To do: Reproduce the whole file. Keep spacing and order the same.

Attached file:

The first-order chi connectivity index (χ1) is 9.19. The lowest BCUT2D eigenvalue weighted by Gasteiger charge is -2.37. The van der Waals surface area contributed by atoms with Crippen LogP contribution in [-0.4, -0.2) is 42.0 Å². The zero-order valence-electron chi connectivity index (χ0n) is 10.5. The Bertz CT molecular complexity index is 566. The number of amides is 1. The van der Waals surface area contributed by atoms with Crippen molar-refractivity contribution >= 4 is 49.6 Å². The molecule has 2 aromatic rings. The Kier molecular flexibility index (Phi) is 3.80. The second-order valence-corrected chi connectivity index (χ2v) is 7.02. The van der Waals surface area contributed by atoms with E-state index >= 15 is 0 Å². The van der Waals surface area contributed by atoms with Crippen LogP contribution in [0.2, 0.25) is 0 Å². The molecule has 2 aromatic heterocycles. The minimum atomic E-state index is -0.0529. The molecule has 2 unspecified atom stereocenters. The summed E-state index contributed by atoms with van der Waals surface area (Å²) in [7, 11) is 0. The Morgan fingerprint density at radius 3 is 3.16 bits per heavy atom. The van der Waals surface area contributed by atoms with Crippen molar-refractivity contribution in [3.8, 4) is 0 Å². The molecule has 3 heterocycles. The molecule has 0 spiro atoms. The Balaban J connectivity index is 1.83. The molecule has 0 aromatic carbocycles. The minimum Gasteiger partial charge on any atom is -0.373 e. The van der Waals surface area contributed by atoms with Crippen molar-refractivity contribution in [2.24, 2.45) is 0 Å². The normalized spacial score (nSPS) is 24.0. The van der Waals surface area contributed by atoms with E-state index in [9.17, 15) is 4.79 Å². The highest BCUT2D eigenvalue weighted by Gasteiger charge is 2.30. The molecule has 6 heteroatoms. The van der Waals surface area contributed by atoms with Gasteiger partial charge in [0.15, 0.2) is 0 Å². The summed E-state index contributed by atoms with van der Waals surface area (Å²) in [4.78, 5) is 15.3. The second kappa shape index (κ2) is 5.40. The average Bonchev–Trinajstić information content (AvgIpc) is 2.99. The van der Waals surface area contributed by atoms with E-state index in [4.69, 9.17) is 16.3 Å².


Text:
The first-order chi connectivity index (χ1) is 9.19. The lowest BCUT2D eigenvalue weighted by Gasteiger charge is -2.37. The van der Waals surface area contributed by atoms with Crippen LogP contribution in [-0.4, -0.2) is 42.0 Å². The zero-order valence-electron chi connectivity index (χ0n) is 10.5. The Bertz CT molecular complexity index is 566. The number of amides is 1. The van der Waals surface area contributed by atoms with Crippen molar-refractivity contribution >= 4 is 49.6 Å². The molecule has 2 aromatic rings. The Kier molecular flexibility index (Phi) is 3.80. The second-order valence-corrected chi connectivity index (χ2v) is 7.02. The van der Waals surface area contributed by atoms with E-state index >= 15 is 0 Å². The van der Waals surface area contributed by atoms with Crippen LogP contribution in [0.2, 0.25) is 0 Å². The molecule has 2 aromatic heterocycles. The minimum atomic E-state index is -0.0529. The molecule has 2 unspecified atom stereocenters. The summed E-state index contributed by atoms with van der Waals surface area (Å²) in [7, 11) is 0. The Morgan fingerprint density at radius 3 is 3.16 bits per heavy atom. The van der Waals surface area contributed by atoms with Crippen molar-refractivity contribution in [3.8, 4) is 0 Å². The molecule has 3 heterocycles. The molecule has 0 spiro atoms. The Balaban J connectivity index is 1.83. The molecule has 0 aromatic carbocycles. The minimum Gasteiger partial charge on any atom is -0.373 e. The van der Waals surface area contributed by atoms with Crippen molar-refractivity contribution in [2.24, 2.45) is 0 Å². The normalized spacial score (nSPS) is 24.0. The van der Waals surface area contributed by atoms with E-state index in [9.17, 15) is 4.79 Å². The highest BCUT2D eigenvalue weighted by Gasteiger charge is 2.30. The molecule has 6 heteroatoms. The van der Waals surface area contributed by atoms with Gasteiger partial charge in [0.15, 0.2) is 0 Å². The summed E-state index contributed by atoms with van der Waals surface area (Å²) in [4.78, 5) is 15.3. The second kappa shape index (κ2) is 5.40. The average Bonchev–Trinajstić information content (AvgIpc) is 2.99. The van der Waals surface area contributed by atoms with E-state index in [4.69, 9.17) is 16.3 Å².